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Seminar: Applying engineering principles to cell biology and biomaterials design for tissue repair and regeneration

May 02, 2017
12:00 pm - 1:00 pm

Applying engineering principles to cell biology and biomaterials design for tissue repair and regeneration

J. Kent Leach
Department of Biomedical Engineering
University of California, Davis
12 PM, Tuesday, May 2nd, 2017
1065 Kemper Hall

Link to the flyer

Abstract: Advances in early detection of disease and increases in lifespan motivate the need for new strategies to repair or replace damaged organs and tissues.  My research is directed toward incorporating cues from the natural extracellular matrix (ECM) into the design of cell culture platforms and tissue engineered constructs. By applying fundamental principles in cell and molecular biology, biomaterials, and biotransport phenomena, we are developing engineered materials-based strategies to enhance the local oxygen microenvironment and direct the behavior of transplanted or host cells within tissue defects. I will present examples of our recent work in designing biomaterials from cells and natural and synthetic polymers to generate resorbable, instructive implants.

Biography: Kent Leach received a Ph.D. in Chemical Engineering from the University of Oklahoma in 2003. He then completed postdoctoral research at the University of Michigan and Harvard University focused on the controlled delivery of multiple growth factors from engineered materials for tissue regeneration. He joined the Department of Biomedical Engineering at the University of California, Davis in 2005. He also holds a joint appointment in the Department of Orthopaedic Surgery at the UC Davis School of Medicine, and he is the Chair of the Biomedical Engineering Graduate Group. Since 2010, he is an Associate Editor for the Annals of Biomedical Engineering, the flagship publication for the Biomedical Engineering Society (BMES), and he serves on the America’s Council for the Tissue Engineering and Regenerative Medicine International Society (TERMIS). He is a standing member of the Biomaterials and Biointerfaces (BMBI) study section for NIH, and he is an elected fellow of the American Institute for Medical and Biological Engineering (AIMBE). He has published more than 80 full-sized research papers and reviews. His present research interests are focused on engineering cell-instructive biomaterials for tissue engineering and translation from the bench to the clinic.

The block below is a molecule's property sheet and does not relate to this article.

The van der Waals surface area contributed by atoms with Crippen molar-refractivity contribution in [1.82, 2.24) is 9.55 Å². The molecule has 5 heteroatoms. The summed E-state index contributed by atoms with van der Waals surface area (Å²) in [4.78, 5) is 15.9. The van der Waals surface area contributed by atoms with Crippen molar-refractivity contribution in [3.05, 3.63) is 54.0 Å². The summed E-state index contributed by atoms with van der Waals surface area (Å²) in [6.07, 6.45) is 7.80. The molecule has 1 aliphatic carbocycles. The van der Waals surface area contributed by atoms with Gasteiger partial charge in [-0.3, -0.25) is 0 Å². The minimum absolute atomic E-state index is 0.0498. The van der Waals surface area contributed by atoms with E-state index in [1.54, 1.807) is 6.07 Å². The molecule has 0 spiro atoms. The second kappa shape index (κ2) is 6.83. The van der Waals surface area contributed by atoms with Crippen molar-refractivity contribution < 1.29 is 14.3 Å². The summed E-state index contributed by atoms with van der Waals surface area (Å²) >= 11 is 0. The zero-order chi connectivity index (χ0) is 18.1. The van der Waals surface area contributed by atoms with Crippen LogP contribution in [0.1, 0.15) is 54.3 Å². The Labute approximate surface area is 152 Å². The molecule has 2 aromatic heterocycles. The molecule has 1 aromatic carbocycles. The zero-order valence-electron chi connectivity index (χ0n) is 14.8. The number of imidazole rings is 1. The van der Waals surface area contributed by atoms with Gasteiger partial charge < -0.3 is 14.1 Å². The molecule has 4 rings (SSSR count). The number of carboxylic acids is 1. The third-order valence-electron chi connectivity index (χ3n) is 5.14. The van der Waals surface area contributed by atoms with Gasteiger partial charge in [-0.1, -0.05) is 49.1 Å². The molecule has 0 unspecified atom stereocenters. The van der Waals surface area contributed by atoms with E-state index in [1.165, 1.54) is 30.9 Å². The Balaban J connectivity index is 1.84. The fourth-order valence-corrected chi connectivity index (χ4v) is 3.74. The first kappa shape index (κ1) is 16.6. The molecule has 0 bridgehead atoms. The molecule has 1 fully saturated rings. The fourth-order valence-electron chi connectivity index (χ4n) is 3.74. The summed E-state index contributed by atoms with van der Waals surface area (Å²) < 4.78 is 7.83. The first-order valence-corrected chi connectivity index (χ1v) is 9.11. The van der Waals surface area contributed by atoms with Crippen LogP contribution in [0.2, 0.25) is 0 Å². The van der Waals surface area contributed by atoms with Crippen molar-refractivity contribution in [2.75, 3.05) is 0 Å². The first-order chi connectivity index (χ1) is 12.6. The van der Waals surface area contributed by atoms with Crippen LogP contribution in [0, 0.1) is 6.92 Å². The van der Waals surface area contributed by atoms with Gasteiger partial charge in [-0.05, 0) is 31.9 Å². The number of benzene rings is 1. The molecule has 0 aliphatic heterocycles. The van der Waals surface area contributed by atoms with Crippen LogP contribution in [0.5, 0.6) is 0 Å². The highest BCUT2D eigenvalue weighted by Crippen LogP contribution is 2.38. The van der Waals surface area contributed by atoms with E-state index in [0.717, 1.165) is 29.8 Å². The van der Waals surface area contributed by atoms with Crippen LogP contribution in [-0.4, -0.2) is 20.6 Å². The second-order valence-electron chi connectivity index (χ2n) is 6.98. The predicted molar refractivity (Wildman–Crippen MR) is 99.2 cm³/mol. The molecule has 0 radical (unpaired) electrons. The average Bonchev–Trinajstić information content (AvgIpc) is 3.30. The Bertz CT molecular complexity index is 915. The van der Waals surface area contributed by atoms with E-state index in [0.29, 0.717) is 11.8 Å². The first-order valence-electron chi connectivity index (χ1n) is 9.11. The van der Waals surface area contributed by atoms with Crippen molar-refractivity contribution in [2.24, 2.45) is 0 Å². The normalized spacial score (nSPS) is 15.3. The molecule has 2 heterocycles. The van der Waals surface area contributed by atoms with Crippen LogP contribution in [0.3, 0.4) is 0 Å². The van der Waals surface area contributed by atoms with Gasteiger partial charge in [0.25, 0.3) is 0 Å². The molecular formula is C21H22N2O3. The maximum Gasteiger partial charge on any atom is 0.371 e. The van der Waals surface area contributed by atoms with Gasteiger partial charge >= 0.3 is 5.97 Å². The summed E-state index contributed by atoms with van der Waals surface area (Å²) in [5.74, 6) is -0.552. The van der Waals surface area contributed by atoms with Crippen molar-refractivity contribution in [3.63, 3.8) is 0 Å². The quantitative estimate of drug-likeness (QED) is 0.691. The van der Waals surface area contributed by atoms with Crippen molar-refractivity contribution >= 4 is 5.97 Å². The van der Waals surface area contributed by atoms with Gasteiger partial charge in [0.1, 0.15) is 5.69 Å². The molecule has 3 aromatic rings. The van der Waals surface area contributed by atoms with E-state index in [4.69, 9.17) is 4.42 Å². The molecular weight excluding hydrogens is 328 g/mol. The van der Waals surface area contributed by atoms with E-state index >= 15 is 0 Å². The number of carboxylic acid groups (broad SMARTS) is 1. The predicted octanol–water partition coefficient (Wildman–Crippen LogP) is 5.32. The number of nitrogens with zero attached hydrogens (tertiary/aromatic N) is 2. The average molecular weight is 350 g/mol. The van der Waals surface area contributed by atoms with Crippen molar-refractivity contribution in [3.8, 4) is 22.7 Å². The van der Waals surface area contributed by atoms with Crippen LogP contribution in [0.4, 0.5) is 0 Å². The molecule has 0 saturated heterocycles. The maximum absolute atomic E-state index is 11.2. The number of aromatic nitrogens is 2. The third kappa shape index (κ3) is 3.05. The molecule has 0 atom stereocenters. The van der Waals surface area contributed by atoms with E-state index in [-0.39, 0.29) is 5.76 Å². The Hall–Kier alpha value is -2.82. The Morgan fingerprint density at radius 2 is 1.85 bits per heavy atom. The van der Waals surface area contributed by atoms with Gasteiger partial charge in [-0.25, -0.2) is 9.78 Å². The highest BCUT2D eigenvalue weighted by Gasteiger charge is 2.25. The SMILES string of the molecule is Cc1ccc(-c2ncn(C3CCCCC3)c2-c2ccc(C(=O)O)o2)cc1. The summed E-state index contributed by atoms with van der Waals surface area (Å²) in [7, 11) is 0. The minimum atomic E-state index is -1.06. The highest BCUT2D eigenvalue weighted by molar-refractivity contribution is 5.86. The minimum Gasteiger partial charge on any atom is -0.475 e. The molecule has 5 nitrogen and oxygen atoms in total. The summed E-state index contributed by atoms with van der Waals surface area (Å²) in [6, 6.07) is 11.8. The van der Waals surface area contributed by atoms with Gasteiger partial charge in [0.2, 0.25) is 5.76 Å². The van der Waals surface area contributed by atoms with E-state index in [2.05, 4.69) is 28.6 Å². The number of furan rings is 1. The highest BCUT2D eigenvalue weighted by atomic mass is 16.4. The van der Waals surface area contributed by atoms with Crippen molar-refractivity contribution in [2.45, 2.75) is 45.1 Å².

1065 Kemper Hall

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